Noise alone, without damage to the property, will not support a tort action for trespass. Recovery allowed in prior trespass actions predicated upon noise, gas emissions, or vibration intrusions has, in each instance, been predicted upon the deposit of particulate matter upon the plaintiffs' property or on actual physical damage thereto. [(See Kornoff v. Kingsburg Cotton Oil Co. (1955) 45 Cal.2d 265, 266, 288 P.2d 507; Roberts v. Permanente Corp. (1961) 188 Cal. ApP.2d 526, 529, 10 Cal. Rptr. 519; Gallin v. Poulou, supra, 140 Cal. ApP.2d 638, 641-645, 295 P.2d 958; McNeill v. Redington, supra, 67 Cal. ApP.2d 315, 316, 319, 154 P.2d 428.)]
All intangible intrusions, such as noise, odor, or light alone, are dealt with as nuisance cases, not trespass. (Greater Westchester Homeowners Assn. v. City of Los Angeles (1979) 26 Cal. 3d 86, 160 Cal. Rptr. 733, 603 P.2d 1329; Smith v. Lockheed Propulsion Co. (1967) 247 Cal.App.2d 774, 56 Cal. Rptr. 128.)
Succinctly stated, the rule is that actionable trespass may not be predicated upon nondamaging noise, odor, or light intrusion; moreover, liability for trespass will not be imposed unless the trespass was intentional, the result of recklessness, negligence, or the result of an extra hazardous activity. (See Smith v. Lockheed Propulsion Co., supra, 247 Cal.App.2d at p. 784, 56 Cal. Rptr. 128.) [ [
The case authorities relied upon by plaintiffs in support of their contention that noise waves which do not damage a plaintiff's property may serve as a predicate for a tort action in trespass rather than a nuisance action are factually inapposite. [ [ (End of Court of Appeal opinion.)
The emission of sound waves alone, while possibly constituting actionable nuisance, does not support the application of traditional trespass principles. The highly respected torts authority, Dean Prosser, has noted that: "The distinction which is now accepted is that trespass is an invasion of the plaintiff's interest in the exclusive possession of his land, while nuisance is an interference with his use and enjoyment of it. The difference is that between walking across his lawn and establishing a bawdy house next door; between felling a tree across his boundary line and keeping him awake at night with the noise of a rolling mill." (Italics added, Prosser, Torts (4th ed. 1971) § 89, pp. 594-595.) In similar fashion, the distinction is succinctly expressed in comment d to section 821D of the Restatement Second of Torts: "A trespass is an invasion of the interest in the exclusive possession of land, as by entry upon it . . . . A nuisance is an interference with the interest in the private use and enjoyment of the land and does not require interference with the possession." (See also 7 Witkin, Summary of Cal. Law (8th ed. 1974) Equity § 91, p. 5314.)
While we readily acknowledge that case law has developed a certain blurring and overlap of remedies, depending upon the precise nature of the investion, we preserve that historical conceptual distinction between nuisance, whether public or private, and trespass. It follows that, under the facts pleaded in the present matter, nuisance not trespass is the appropriate remedy. Plaintiffs have pled facts which are sufficient to sustain recovery on a nuisance theory. They are entitled to damages unless precluded by the disposition of their earlier nuisance action. The trial court in that action, denied the injunctive relief prayed for solely on the basis of section 731a of the Code of Civil Procedure.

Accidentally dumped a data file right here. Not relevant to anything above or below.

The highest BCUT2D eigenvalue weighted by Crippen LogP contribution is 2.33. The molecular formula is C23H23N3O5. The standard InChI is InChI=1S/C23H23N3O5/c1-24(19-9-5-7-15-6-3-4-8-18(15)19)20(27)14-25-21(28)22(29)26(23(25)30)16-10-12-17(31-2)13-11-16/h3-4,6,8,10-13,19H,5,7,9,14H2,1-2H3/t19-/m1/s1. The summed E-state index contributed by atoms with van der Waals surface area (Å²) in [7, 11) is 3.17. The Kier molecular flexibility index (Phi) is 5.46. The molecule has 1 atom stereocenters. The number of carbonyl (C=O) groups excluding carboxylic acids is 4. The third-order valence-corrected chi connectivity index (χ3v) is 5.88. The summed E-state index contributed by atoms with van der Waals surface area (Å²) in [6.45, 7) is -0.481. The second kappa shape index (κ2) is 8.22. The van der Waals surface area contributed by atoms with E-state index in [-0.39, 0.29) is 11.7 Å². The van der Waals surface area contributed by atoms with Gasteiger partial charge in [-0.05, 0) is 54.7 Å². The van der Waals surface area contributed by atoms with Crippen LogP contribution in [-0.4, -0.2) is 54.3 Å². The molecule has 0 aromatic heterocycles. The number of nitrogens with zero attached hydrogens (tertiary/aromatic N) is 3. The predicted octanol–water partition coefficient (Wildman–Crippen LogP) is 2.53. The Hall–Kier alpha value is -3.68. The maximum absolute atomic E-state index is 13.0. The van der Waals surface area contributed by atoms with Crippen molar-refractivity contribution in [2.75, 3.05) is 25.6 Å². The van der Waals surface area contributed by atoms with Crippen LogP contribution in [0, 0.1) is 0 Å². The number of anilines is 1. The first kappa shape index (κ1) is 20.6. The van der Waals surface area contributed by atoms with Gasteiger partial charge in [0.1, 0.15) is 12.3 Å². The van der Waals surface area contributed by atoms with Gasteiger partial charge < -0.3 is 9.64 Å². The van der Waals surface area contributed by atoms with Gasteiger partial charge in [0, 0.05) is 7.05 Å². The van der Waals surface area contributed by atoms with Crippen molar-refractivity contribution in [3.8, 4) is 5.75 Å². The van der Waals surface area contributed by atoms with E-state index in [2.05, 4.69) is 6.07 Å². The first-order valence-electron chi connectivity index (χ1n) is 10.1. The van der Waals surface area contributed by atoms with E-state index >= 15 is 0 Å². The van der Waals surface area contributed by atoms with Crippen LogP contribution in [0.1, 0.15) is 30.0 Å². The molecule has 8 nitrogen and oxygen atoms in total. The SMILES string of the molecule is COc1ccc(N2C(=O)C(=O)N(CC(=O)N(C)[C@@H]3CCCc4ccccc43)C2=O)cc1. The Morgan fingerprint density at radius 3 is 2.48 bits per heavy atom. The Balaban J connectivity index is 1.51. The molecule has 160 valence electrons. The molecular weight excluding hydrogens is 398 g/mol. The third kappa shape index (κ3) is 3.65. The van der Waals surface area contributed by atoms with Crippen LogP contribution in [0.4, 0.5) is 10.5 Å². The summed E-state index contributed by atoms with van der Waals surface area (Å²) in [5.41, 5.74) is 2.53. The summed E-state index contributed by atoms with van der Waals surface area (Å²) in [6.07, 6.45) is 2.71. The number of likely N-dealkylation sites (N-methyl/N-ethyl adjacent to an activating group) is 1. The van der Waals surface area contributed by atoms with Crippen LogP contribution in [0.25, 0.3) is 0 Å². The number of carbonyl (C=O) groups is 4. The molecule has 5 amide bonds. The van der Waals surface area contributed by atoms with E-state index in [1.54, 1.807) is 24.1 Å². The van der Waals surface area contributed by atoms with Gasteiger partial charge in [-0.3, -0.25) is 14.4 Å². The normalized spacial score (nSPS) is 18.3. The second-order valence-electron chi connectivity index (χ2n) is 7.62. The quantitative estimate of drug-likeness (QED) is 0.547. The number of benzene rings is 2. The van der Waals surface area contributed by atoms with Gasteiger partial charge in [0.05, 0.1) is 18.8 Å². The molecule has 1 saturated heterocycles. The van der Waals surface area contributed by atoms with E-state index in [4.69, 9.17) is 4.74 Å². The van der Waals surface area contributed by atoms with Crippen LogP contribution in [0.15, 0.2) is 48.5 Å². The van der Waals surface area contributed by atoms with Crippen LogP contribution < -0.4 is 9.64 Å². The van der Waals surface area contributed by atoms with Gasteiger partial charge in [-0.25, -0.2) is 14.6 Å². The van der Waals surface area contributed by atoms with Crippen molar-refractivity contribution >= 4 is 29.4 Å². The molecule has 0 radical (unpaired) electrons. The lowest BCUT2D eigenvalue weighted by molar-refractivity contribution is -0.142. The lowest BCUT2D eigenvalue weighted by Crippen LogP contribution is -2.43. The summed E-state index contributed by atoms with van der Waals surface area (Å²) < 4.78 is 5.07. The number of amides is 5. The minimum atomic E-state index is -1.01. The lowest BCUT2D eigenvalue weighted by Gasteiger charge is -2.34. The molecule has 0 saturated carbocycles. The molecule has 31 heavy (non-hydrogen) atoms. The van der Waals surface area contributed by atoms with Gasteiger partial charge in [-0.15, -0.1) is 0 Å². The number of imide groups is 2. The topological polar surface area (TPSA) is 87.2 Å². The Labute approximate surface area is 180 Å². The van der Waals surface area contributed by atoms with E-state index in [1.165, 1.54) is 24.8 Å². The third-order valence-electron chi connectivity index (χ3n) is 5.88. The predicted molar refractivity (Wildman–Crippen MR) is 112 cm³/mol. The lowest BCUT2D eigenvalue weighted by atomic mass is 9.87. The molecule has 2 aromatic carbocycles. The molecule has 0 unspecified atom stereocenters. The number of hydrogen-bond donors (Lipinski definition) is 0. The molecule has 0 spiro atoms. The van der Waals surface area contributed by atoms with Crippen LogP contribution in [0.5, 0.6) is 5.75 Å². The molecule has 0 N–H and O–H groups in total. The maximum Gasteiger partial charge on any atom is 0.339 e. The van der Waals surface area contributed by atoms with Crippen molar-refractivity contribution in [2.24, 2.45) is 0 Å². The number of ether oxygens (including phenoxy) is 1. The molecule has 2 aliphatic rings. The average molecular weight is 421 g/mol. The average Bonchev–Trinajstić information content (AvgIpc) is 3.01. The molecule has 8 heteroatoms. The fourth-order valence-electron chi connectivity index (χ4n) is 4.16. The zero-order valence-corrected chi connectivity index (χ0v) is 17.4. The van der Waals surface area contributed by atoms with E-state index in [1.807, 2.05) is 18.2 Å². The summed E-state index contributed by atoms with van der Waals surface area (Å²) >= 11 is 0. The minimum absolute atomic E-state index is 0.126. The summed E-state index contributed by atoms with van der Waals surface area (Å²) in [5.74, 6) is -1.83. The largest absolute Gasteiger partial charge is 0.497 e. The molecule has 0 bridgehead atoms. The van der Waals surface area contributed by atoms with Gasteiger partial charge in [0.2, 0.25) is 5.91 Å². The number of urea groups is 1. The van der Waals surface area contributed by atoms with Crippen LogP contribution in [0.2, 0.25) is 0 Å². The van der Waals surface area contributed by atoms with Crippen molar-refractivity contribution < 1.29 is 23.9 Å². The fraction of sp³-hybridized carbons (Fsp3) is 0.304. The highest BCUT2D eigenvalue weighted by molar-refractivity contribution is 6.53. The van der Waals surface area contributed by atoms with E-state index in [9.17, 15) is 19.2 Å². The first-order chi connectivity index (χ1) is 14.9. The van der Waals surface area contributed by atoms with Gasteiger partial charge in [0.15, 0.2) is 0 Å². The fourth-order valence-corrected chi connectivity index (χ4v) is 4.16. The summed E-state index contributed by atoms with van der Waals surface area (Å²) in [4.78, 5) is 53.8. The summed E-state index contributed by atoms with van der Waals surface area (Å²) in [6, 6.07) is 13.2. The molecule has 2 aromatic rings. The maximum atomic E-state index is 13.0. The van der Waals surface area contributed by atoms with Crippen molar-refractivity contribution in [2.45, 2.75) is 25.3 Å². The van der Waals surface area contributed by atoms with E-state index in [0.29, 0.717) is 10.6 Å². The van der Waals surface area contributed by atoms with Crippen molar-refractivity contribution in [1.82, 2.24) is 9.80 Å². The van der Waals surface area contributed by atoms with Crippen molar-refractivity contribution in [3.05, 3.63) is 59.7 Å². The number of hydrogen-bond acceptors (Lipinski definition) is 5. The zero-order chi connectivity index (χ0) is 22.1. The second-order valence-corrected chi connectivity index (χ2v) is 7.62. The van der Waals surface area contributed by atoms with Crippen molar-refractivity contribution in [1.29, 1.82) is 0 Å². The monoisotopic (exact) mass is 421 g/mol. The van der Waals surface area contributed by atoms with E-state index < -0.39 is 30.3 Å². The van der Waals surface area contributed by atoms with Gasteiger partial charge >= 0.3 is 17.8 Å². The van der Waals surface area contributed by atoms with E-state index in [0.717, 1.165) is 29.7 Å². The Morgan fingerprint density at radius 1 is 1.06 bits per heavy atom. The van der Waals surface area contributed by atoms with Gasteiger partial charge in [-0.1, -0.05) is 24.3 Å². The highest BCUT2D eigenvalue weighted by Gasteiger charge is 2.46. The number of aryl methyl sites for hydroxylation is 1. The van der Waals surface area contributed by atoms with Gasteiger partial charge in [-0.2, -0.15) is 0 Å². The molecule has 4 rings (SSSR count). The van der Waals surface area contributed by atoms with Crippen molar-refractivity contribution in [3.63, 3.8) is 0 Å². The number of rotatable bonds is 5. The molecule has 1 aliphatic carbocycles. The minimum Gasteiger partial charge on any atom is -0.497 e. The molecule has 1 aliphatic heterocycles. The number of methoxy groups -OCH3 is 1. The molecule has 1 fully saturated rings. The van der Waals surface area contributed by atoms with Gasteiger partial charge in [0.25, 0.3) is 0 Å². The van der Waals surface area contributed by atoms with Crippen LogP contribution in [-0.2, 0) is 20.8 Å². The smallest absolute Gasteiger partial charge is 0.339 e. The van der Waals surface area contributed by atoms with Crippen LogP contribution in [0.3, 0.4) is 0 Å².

[13 ELR 20122]
For the further guidance of the trial court, we note an earlier but related conclusion that the purpose of section 731a is "to eliminate injunctive relief where the business is operated in its appropriate zone and the only showing is an injury and nuisance to the plaintiff in such operation." (Gelfand v. O'Haver (1948) 33 Cal.2d 218, 220, 200 P.2d 790, italics added.) One court, considering a nuisance action, has observed that "Section 731a does not operate to bar a recovery for damages. [Citations.]" (Venuto v. Owens-Corning Fiberglas Corp. (1971) 22 Cal. App. 3d 116, 130, 99 Cal. Rptr. 350; see also Kornoff v. Kingsburg Cotton OilCo., supra, 45 Cal.2d 265, 271, 288 P.2d 507; [trespass and nuisance]; Roberts v. Permanente Corp., supra, 188 Cal. ApP.2d 526, 529, 10 Cal. Rptr. 519 [same]; McNeill v. Redington, supra, 67 Cal. ApP.2d 315, 319, 154 P.2d 428 [nuisance].)
Defendants appear to assume that the trial court's findings in plaintiffs' earlier nuisance action have conclusively established that defendants' operations did not constitute a nuisance and, accordingly, that neither injunctive nor monetary relief is available to plaintiffs. However, it is unclear from the record before us whether such a finding in fact was made, or whether, alternatively, that finding was necessary to the court's decision, thereby precluding its relitigation in the present action. (See Estate of Simmons (1966) 64 Cal.2d 217, 223, 49 Cal. Rptr. 369, 411 P.2d 97; Albertson v. Raboff (1956) 46 Cal.2d 375, 385, 295 P.2d 405; Bleeck v. State Board of Optometry (1971) 18 Cal. App. 3d 415, 430, 95 Cal. Rptr. 860; 4 Witkin, Cal. Procedure, Judgment, § 210, at pp. 3348-3349; Rest.2d Judgments, § 27, p. 250 et seq.)
Because the foregoing issue was neither briefed nor argued in this court, it is appropriate that the matter first be presented to the trial court for its determination.
The judgment is reversed and the cause remanded for further proceedings consistent with the views expressed herein. The parties shall bear equally their costs of appeal.
* Assigned by the Chairperson of the Judicial Council
* Brackets together, in this manner [ ], are used to indicate deletions from the opinion of the Court of Appeal; brackets enclosing material (other than the editor's parallel citations) are, unless otherwise indicated, used to denote insertions or additions by this court. (Estate of McDill (1975) 14 Cal. 3d 831, 834 [122 Cal. Rptr. 754, 537 P.2d 874].)
13 ELR 20120 | Environmental Law Reporter | copyright © 1983 | All rights reserved